September 2016
Volume 57, Issue 12
Open Access
ARVO Annual Meeting Abstract  |   September 2016
Corneal Optical Properties after Swelling by Contact Lens Wear in Fuchs Endothelial Dystrophy
Author Affiliations & Notes
  • Jay W McLaren
    Ophthalmology, Mayo Clinic, Rochester, Minnesota, United States
  • Katrin Wacker
    Ophthalmology, Mayo Clinic, Rochester, Minnesota, United States
  • Katrina Kane
    Ophthalmology, Mayo Clinic, Rochester, Minnesota, United States
  • Sanjay V Patel
    Ophthalmology, Mayo Clinic, Rochester, Minnesota, United States
  • Footnotes
    Commercial Relationships   Jay McLaren, None; Katrin Wacker, None; Katrina Kane, None; Sanjay Patel, None
  • Footnotes
    Support  Research to Prevent Blindness, Mayo Foundation for Medical Education and Research, Dr. Werner Jackstädt Foundation
Investigative Ophthalmology & Visual Science September 2016, Vol.57, 1940. doi:
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    • Get Citation

      Jay W McLaren, Katrin Wacker, Katrina Kane, Sanjay V Patel; Corneal Optical Properties after Swelling by Contact Lens Wear in Fuchs Endothelial Dystrophy. Invest. Ophthalmol. Vis. Sci. 2016;57(12):1940.

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      © ARVO (1962-2015); The Authors (2016-present)

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Purpose : Patients with Fuchs endothelial corneal dystrophy (FECD) often have poor vision in the morning that improves throughout the day. This study examined corneal high-order aberrations and scatter as possible sources of poor vision during corneal swelling.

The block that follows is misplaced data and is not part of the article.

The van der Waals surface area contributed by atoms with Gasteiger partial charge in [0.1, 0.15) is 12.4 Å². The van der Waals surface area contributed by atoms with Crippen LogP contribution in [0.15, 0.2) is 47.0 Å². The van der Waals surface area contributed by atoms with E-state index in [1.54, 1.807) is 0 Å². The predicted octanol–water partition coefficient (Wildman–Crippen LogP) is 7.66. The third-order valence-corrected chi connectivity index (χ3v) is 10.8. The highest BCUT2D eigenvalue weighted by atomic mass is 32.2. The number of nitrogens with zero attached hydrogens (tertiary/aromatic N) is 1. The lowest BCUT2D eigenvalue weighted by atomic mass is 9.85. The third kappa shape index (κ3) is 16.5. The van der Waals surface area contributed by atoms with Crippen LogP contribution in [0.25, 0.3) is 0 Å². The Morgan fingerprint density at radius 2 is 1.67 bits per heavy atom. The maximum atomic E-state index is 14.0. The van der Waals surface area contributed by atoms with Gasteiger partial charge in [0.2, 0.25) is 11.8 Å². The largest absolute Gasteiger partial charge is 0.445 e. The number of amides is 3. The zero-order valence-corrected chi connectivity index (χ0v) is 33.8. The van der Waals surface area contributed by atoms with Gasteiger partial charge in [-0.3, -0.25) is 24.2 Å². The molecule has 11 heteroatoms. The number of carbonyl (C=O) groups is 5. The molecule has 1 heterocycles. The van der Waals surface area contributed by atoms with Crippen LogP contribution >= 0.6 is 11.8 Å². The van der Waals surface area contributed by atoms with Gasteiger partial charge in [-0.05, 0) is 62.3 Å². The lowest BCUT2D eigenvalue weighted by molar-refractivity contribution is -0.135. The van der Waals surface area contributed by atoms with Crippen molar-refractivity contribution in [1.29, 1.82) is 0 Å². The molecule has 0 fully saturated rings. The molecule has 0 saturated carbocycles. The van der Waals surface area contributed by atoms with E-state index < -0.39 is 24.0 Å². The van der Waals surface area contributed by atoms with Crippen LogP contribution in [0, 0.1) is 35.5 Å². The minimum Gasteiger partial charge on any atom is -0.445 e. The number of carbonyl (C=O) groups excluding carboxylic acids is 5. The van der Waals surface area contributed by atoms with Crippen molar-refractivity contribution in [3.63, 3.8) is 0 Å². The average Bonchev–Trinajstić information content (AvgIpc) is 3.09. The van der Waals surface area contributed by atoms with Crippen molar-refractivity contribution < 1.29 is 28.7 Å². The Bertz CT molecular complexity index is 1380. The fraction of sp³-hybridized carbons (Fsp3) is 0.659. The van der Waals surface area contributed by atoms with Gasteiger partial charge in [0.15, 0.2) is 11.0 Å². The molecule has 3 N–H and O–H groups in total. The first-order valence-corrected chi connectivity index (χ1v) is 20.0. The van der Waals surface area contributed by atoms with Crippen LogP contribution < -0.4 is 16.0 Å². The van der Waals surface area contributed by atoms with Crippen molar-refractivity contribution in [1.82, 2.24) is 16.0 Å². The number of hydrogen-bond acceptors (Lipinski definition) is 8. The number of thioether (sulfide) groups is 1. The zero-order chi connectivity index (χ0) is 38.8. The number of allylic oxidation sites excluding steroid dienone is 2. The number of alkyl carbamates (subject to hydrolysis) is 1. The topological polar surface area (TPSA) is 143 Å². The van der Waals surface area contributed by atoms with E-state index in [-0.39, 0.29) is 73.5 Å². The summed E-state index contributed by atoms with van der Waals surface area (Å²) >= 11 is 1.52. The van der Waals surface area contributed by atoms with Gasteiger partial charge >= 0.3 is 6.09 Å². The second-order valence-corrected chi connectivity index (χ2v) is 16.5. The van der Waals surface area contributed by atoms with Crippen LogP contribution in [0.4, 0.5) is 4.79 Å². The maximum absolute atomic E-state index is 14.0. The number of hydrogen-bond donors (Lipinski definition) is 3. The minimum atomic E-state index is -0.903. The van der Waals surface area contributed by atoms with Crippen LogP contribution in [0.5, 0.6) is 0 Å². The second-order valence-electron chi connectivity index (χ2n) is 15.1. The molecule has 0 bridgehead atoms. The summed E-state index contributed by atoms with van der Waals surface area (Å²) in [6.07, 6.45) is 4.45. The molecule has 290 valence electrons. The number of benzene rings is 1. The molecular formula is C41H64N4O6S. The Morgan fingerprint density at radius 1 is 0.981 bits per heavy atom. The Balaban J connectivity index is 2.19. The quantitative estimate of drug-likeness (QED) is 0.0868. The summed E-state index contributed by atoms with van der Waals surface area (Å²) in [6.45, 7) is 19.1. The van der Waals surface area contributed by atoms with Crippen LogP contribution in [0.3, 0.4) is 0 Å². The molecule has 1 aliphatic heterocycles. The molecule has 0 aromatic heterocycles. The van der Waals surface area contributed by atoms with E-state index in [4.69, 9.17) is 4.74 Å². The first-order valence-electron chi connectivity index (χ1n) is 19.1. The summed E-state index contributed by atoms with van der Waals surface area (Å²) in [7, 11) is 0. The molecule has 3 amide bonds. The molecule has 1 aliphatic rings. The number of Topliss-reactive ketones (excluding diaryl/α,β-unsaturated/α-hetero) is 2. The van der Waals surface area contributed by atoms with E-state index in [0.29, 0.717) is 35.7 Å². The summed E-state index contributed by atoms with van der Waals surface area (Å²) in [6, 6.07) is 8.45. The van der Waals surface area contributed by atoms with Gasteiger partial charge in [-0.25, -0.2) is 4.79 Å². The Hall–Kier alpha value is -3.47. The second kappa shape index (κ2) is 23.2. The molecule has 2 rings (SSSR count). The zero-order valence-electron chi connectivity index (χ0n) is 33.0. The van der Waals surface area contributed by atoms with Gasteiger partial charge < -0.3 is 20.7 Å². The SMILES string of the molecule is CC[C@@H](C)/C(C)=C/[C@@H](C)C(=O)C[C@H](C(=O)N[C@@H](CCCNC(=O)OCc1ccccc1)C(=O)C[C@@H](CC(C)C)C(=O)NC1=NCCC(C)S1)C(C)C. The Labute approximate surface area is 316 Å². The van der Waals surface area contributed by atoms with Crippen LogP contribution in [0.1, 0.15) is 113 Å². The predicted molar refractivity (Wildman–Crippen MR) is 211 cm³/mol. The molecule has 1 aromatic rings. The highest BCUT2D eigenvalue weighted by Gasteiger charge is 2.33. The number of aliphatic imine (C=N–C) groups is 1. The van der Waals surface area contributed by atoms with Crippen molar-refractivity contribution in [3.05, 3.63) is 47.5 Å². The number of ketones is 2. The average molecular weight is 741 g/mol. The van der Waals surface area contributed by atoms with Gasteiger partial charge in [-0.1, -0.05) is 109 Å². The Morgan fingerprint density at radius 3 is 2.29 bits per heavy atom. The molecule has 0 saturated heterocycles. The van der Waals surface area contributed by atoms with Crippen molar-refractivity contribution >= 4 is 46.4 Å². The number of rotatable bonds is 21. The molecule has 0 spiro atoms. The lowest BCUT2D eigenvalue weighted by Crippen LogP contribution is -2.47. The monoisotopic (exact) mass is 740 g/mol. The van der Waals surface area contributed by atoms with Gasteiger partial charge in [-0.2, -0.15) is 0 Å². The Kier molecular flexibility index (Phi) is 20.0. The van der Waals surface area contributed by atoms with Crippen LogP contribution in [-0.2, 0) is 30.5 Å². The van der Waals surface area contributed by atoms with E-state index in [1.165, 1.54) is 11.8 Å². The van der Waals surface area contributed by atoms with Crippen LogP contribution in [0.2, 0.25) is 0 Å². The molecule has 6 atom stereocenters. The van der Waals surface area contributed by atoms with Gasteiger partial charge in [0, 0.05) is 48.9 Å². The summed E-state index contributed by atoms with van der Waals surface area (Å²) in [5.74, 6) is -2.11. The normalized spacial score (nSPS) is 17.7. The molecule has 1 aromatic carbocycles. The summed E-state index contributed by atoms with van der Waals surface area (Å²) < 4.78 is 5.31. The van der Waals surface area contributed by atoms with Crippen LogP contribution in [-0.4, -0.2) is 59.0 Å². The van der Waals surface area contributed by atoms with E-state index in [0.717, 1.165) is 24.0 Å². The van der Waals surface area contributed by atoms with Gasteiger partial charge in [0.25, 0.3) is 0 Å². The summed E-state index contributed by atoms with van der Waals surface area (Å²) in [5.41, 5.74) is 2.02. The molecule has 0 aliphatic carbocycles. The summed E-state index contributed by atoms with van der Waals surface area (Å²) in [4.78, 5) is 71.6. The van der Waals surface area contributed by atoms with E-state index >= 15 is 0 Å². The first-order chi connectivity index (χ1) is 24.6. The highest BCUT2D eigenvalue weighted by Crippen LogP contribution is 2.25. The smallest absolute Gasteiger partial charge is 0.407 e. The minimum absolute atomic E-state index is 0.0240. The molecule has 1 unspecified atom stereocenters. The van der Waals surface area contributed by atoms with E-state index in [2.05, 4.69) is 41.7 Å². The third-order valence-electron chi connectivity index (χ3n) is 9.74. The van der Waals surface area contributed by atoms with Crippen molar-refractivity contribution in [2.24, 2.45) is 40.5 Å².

Methods : Twenty-one phakic eyes (21 patients) with FECD (grades 1 – 6, modified Krachmer scale) and 7 normal eyes (7 participants) were examined by Scheimpflug photography (Pentacam HR, Oculus). Central corneal thickness, high-order aberrations from anterior and posterior corneal surfaces, and backscatter in standardized scatter units (SU) from the anterior, mid, and posterior cornea were determined from the Scheimpflug images. A low-oxygen permeable contact lens was placed on the eye and after 2 hours of lid closure over the lens, the lens was removed and eye was reexamined. Scheimpflug photography was repeated at 0.5, 1, 2, and 3 hours. After lens removal, variables were compared to those before lens placement by using paired t-tests with Bonferroni adjustment.

Results : Immediately after removing the contact lens, corneas were swollen by 54±13 µm (mean ± standard deviation) in FECD patients (p<0.001) and by 48 ± 11 µm in control subjects (p<0.001). In both groups, thickness recovered by 3 hours. Anterior corneal high-order aberrations (root-mean-square, 6 mm-diameter optical zone) in FECD patients (0.60±0.16 µm) decreased slightly after lens wear (0.52±0.14 µm, p<0.001) but did not change in control subjects (0.43±0.13 µm before to 0.42 ±0.08 µm after lens wear, p>0.9). Aberrations from the posterior corneal surface did not change in either group (p>0.19). Backscatter from the anterior cornea increased from 1520±185 SU before lens wear to 1914±238 SU after lens removal in FECD (p<0.001) and from 1345±80 SU to 1819±167 SU in control subjects (p=0.001), and recovered by 2 hours in both groups. Backscatter also increased in both groups in the mid-cornea (p≤0.02) but increased only in the FECD group in the posterior cornea (p=0.028 FECD, p>0.9 control).

Conclusions : Inducing corneal edema to simulate swelling after overnight lid closure increases corneal backscatter but not high-order aberrations. Subjective poor vision in the morning in FECD is more likely caused by scattered light rather than by aberrations, suggesting that these patients experience more disability glare than decreased acuity in the morning.

This is an abstract that was submitted for the 2016 ARVO Annual Meeting, held in Seattle, Wash., May 1-5, 2016.


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